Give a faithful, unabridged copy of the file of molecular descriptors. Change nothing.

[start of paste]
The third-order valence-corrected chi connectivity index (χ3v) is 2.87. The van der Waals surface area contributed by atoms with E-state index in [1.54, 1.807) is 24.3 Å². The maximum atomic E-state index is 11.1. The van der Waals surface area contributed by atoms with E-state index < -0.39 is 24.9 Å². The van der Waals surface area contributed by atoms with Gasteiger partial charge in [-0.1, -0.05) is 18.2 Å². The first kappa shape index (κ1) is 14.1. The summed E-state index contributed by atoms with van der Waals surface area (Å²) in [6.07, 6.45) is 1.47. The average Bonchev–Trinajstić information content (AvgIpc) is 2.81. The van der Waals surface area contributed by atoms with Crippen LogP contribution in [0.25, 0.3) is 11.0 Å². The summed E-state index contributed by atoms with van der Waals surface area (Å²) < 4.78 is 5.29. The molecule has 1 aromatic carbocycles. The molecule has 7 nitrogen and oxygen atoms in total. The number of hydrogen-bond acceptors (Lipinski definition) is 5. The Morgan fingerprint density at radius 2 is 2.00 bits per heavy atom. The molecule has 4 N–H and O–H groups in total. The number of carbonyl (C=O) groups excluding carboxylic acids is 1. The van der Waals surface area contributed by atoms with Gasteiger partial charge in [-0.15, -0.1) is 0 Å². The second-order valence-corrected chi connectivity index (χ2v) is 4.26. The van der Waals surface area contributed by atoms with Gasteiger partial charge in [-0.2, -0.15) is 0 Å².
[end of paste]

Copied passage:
The third-order valence-corrected chi connectivity index (χ3v) is 2.87. The van der Waals surface area contributed by atoms with E-state index in [1.54, 1.807) is 24.3 Å². The maximum atomic E-state index is 11.1. The van der Waals surface area contributed by atoms with E-state index < -0.39 is 24.9 Å². The van der Waals surface area contributed by atoms with Gasteiger partial charge in [-0.1, -0.05) is 18.2 Å². The first kappa shape index (κ1) is 14.1. The summed E-state index contributed by atoms with van der Waals surface area (Å²) in [6.07, 6.45) is 1.47. The average Bonchev–Trinajstić information content (AvgIpc) is 2.81. The van der Waals surface area contributed by atoms with Crippen LogP contribution in [0.25, 0.3) is 11.0 Å². The summed E-state index contributed by atoms with van der Waals surface area (Å²) < 4.78 is 5.29. The molecule has 1 aromatic carbocycles. The molecule has 7 nitrogen and oxygen atoms in total. The number of hydrogen-bond acceptors (Lipinski definition) is 5. The Morgan fingerprint density at radius 2 is 2.00 bits per heavy atom. The molecule has 4 N–H and O–H groups in total. The number of carbonyl (C=O) groups excluding carboxylic acids is 1. The van der Waals surface area contributed by atoms with Gasteiger partial charge in [-0.15, -0.1) is 0 Å². The second-order valence-corrected chi connectivity index (χ2v) is 4.26. The van der Waals surface area contributed by atoms with Gasteiger partial charge in [-0.2, -0.15) is 0 Å².